When Suga is discovered trying to break into the Pentagon's computers, the secret service offers him a job working for them in Saratoga, Texas. Before leaving for America he gives Eiji a virus that can spread any kind of information through email.
Eiji finds a call on his answering machine from someone claiming to be his father. When he goes to the appointment, he finds that he has been tricked by Yakuza in order to collect on unpaid debts left by Morino. He and three other men are forced to play a deadly game of cards for the enjoyment of Tsuru. They are saved by Tsuru's death by a stroke and fatal burn from a grill.
On his last shift at work, Eiji gets an order from a lawyer working in Panopticon. He realizes that the lawyer is his father, but when he goes to meet him he discovers that he is a selfish and vulgar man and prefers not to reveal his identity. Eiji later uses Suga's virus to send Yamaya's information disc to thousands of e-mail accounts across Japan, including law enforcement.
Eight: The language of mountains is rain
Eiji travels to Miyazaki to meet his mother. He travels on board trucks. The drivers tell him their stories and he dreams. When he gets to the clinic where his mother is recovering, they talk and find some understanding.
Afterwards, Eiji travels back to Kagoshima. A typhoon breaks out and he is forced to shelter in a garden hut. The next morning he takes the ferry to Yakushima and goes to visit his grandmother's house, but she is not home. The radio is on and broadcasting news of a major earthquake in Tokyo. He tries to phone Ai, but cannot get a line. Then he decides to run back.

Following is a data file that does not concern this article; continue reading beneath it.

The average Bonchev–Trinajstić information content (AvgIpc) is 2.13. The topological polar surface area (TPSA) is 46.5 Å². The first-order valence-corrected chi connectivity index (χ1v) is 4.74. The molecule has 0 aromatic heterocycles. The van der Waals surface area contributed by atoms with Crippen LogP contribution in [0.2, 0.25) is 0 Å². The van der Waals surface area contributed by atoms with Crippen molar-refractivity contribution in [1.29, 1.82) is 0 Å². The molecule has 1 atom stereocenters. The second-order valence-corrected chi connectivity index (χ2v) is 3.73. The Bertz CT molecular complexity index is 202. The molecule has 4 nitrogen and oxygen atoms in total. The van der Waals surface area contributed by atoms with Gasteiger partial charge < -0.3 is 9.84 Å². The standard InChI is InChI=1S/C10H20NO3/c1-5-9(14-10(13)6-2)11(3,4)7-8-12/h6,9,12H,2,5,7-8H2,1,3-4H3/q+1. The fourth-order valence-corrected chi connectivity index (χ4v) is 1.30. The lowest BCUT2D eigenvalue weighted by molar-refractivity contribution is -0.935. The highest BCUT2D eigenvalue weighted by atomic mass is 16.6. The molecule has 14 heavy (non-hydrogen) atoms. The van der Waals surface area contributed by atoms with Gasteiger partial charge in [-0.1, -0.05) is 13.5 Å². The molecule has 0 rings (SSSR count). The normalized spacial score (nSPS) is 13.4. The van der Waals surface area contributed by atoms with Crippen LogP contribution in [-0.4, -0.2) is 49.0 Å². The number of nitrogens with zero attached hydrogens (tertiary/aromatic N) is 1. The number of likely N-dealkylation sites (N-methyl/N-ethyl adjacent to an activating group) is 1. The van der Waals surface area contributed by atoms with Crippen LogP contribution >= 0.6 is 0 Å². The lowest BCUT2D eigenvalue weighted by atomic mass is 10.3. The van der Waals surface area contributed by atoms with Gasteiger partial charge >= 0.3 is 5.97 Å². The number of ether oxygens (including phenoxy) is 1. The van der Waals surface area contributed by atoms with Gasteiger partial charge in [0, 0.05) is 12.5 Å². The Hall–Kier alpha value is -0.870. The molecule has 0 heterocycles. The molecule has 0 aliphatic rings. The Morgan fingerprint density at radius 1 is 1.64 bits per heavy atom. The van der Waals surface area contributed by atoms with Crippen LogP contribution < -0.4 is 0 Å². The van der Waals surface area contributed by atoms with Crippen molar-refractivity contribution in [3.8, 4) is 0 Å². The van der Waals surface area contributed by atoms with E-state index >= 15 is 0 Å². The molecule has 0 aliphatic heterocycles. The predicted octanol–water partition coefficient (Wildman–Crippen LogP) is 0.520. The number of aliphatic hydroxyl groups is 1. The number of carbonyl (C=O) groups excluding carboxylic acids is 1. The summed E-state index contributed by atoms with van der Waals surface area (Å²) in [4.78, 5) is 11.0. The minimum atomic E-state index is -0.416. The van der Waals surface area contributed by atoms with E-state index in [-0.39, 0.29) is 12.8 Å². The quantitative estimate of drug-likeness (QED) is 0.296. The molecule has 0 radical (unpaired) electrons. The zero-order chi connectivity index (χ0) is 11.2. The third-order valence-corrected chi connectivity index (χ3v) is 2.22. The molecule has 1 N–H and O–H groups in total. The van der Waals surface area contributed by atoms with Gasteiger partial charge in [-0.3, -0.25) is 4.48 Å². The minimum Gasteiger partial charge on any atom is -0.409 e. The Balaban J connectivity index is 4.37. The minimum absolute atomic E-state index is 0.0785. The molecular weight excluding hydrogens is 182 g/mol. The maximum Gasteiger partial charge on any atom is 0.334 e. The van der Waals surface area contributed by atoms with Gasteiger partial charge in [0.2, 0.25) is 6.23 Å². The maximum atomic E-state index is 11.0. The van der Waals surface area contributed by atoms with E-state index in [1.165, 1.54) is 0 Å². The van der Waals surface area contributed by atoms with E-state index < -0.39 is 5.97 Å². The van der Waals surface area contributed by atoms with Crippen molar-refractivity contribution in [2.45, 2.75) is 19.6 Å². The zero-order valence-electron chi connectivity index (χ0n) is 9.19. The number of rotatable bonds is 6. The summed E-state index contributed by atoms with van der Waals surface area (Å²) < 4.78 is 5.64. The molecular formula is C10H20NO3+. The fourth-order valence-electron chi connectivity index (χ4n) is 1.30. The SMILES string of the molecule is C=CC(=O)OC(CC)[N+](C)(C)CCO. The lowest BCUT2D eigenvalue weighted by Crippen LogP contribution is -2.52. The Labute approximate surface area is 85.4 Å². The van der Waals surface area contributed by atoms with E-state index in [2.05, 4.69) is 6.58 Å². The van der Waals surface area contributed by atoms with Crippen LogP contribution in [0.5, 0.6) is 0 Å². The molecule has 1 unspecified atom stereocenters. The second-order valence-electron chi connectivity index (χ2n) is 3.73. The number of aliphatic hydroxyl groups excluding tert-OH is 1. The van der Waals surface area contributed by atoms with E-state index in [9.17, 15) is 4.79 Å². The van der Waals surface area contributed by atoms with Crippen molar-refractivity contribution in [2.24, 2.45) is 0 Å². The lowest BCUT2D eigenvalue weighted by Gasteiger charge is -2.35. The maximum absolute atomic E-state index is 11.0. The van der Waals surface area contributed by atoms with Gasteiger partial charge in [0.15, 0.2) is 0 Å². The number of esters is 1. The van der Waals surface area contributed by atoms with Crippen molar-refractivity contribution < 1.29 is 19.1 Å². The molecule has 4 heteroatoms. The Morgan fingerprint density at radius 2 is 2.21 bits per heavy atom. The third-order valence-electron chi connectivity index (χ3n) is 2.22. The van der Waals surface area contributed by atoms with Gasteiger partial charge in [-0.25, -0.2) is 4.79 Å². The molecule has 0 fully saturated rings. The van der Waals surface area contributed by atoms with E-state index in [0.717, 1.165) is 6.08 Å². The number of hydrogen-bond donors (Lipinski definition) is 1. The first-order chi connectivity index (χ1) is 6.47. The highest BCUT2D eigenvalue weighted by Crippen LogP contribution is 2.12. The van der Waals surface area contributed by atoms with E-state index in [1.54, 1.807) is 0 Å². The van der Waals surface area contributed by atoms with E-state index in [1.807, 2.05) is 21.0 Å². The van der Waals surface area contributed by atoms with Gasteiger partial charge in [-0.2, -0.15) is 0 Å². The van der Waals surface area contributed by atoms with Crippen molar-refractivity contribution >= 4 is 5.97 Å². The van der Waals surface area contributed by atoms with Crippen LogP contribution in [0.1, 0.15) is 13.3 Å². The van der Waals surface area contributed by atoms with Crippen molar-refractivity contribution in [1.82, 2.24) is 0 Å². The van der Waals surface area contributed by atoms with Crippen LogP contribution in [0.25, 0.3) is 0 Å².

The last chapter is empty.
|This section does not cite any references or sources. (July 2014)|
number9dream is structurally broken down into eight full-length chapters, as well as a final chapter ‘nine’ that is untitled and unwritten. Eiji narrates all of these chapters, and yet each chapter is still unique because the alternate reality that Eiji experiences changes in each one.
The first eight chapters are titled as follows: PanOpticon, Lost Property, Video Games, Reclaimed Land, Study of Tales, Kai Ten, Cards, and The Language of Mountains is Rain. The ninth chapter is blank because according to Eiji’s dream John Lennon, “the ninth dream begins after every ending” (398).
In PanOpticon, the alternate reality that Eiji experiences is his fantasy of breaking tight security restraints at PanOpticon to find his father. In Lost Property, Eiji is sidetracked from his search because of his job at Lost Property. This is also the chapter where he first discusses memories of Anju, his ‘lost’ sister. And so on.
This all-encompassing novel even includes the entire collection of children’s short stories that Eiji reads in Study of Tales, and the journal that Eiji reads in Kai Ten, revealing Mitchell’s skill and creativity in developing and combining different types of narrative. As well as adding to the novel’s creativity and entertainment, this completeness of detail also adds a greater dimension to Eiji’s character so that we are able to perceive Eiji’s experiences with him as we wonder when and why he resorts to alternative realities instead of facing his own.